Shinedown Top the Charts, Stand Up to Bullies - Rolling Stone
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Shinedown Top the Charts, Stand Up to Bullies

Frontman Brent Smith talks about fighting back and the success of the band’s fourth album

Brent Smith of ShinedownBrent Smith of Shinedown

Brent Smith of Shinedown performs at The Regency Ballroom in San Francisco.

C Flanigan/WireImage

The latest effort from Florida hard rockers Shinedown debuted in the top five on the charts yesterday, landing at Number Four on Billboard and Number Two on iTunes alongside Madonna, Lionel Richie and Adele. The success of Amaryllis is nothing new for the Florida hard rockers, who have sold over 10 million albums to a devoted fan base over the last decade. But with this album, the band is also aligning itself with a cause that’s recently gotten attention from everyone from Lady Gaga and Oprah to documentary filmmakers: bullying.  

The band’s latest single, aptly titled “Bully,” is “about not feeling like you can’t stand up for yourself and take back your self respect if you feel as if someone is belittling you or trying to push you around,” frontman Brent Smith tells Rolling Stone. “The song is not condoning violence. What it is condoning is survival. I don’t think that anyone should ever have their self-respect or their dignity taken from them.”

That determination to fight back is something that comes from Smith’s childhood. “When I was ten years old, my dad took me to the garage and put a pair of boxing gloves on me and said, ‘I don’t ever want it to come to this, but you need to learn how to fight,'” Smith recalls. “And I got my butt kicked sometimes, but I always stood up for myself. By nature I’ve just never backed down from what I believed in, and I’ll be damned if I’m going to let someone push me around. It’s the same thing with my family, too. I wouldn’t let someone come into my house and mess with my girlfriend or my son.”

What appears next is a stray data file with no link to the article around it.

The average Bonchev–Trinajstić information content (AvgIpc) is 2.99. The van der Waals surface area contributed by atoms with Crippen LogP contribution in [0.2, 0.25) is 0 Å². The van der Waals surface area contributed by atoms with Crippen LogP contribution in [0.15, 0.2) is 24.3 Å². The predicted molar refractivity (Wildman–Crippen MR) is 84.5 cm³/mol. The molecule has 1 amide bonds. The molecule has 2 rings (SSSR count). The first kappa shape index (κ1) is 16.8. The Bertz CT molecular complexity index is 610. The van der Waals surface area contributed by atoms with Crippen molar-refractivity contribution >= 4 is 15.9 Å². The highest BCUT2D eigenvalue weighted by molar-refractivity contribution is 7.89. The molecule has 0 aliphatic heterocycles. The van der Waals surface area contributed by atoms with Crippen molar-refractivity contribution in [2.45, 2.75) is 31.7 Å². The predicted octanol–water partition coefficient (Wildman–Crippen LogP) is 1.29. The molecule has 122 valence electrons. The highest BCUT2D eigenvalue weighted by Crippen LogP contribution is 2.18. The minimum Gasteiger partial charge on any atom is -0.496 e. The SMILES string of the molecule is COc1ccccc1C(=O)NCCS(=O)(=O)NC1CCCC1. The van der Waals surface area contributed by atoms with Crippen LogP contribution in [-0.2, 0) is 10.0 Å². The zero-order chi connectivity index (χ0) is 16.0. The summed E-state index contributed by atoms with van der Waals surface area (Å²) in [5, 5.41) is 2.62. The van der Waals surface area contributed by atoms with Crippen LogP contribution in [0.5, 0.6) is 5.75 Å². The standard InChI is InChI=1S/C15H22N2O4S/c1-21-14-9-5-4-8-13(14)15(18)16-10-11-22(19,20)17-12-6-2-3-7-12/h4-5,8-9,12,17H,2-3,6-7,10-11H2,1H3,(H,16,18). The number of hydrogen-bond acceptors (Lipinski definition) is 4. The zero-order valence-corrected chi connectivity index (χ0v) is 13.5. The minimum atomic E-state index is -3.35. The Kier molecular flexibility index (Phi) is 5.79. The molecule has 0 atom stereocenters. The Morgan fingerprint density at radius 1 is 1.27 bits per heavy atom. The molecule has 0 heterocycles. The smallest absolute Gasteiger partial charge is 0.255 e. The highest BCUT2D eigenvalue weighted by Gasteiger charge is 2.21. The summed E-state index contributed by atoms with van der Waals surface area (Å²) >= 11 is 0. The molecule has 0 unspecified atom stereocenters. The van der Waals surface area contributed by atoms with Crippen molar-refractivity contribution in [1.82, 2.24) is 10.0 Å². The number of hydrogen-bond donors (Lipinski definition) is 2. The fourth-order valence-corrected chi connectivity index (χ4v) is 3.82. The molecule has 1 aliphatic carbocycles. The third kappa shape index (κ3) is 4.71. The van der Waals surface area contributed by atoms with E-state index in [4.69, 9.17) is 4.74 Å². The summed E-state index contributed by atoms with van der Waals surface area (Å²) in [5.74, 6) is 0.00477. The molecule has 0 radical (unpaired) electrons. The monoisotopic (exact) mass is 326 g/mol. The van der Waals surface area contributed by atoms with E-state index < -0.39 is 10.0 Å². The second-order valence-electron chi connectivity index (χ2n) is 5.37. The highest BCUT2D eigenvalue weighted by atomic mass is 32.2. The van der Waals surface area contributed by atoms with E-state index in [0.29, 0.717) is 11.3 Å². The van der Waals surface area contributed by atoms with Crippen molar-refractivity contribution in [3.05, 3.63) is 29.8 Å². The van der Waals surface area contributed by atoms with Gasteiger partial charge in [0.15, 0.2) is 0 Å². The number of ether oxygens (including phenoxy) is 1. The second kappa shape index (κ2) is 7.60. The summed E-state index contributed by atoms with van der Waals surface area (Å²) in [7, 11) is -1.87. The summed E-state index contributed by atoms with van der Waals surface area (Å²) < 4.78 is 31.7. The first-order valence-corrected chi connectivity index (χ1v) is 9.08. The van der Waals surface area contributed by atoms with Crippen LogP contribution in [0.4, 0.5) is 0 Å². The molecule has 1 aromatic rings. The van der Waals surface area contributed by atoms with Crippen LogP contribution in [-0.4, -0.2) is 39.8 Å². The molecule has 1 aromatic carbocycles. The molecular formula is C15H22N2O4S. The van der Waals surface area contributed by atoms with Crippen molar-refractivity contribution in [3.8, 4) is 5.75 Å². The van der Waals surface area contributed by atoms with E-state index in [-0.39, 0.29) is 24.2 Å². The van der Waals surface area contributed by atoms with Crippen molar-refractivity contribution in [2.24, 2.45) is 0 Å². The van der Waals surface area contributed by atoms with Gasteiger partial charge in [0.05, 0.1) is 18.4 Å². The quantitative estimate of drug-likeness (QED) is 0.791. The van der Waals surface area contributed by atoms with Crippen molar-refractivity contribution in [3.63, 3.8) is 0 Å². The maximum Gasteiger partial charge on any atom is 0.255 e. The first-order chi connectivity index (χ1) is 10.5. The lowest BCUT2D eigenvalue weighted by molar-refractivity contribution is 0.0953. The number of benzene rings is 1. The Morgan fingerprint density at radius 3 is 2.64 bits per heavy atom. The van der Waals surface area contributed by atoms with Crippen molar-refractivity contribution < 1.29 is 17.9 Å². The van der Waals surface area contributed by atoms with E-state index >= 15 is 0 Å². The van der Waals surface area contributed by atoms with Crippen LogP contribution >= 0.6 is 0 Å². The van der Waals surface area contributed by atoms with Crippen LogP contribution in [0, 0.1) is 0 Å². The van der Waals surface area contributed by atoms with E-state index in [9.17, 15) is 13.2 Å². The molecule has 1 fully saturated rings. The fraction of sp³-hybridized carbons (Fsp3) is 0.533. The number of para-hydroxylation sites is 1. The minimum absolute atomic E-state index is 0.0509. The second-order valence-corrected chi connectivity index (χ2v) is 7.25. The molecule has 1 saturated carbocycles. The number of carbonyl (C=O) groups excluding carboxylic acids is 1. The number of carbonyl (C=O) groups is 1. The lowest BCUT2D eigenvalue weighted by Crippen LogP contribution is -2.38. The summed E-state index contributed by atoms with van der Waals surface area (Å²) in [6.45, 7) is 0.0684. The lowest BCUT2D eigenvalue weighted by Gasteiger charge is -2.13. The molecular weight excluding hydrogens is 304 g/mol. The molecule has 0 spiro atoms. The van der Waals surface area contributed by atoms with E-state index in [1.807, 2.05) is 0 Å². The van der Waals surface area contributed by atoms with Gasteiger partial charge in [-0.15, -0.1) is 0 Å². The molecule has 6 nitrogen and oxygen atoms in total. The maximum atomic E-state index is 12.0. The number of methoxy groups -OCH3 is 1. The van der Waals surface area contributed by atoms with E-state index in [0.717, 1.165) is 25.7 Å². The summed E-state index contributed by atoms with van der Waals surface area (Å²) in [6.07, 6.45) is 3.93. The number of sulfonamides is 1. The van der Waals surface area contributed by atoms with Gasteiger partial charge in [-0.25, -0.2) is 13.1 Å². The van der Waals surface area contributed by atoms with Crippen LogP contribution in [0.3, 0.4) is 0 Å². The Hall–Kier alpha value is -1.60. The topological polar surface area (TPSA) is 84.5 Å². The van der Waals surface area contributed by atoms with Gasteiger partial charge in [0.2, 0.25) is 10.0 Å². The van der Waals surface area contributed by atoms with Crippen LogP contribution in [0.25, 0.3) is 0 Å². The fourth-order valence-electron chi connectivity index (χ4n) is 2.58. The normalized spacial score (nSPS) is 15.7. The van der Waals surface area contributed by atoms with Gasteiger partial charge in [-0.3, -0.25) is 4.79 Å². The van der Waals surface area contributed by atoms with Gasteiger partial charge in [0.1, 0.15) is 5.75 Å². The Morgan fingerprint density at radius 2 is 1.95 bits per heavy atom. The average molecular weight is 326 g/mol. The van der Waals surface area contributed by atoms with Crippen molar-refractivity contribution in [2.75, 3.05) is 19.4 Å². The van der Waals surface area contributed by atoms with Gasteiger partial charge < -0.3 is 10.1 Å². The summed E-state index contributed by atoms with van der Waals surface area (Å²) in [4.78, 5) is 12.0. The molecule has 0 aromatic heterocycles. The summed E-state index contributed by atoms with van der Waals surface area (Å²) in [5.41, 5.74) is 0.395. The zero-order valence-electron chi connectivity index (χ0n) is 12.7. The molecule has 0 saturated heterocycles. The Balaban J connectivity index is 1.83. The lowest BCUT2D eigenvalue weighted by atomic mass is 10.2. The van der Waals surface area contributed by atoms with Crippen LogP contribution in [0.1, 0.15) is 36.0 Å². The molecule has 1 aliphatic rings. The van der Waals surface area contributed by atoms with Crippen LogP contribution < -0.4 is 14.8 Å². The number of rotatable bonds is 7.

Smith and his bandmates bring the same take-no-prisoners mentality to their music. “We’re four guys that are never satisfied, and we’re always trying to outdo what we’ve already done,” Smith says. “We really are the band that looks for the biggest mountain and wants to climb it. And then once we’ve gotten to the top, we just want to find a bigger mountain.”

For Amaryllis, the band sought to achieve new heights by reteaming with producer Rob Cavallo. “On the song ‘I’m Not Alright,’ we had the orchestration, but at the last minute Rob said, ‘Let’s put a 10-piece horn section on it,'” Smith says. “We’re quite fearless on this record. There wasn’t anything we strayed away from or said that we couldn’t do. We just went for it. And ultimately I think that’s what enhanced the album.”

Shinedown is currently on tour around the country, and Smith indicates they don’t have plans to slow down anytime soon: “We’re very focused. We’ve been through a lot and we’ve got a lot more to go through, a lot more to do and accomplish. And we’re always looking to tomorrow.”

In This Article: bullying, Shinedown


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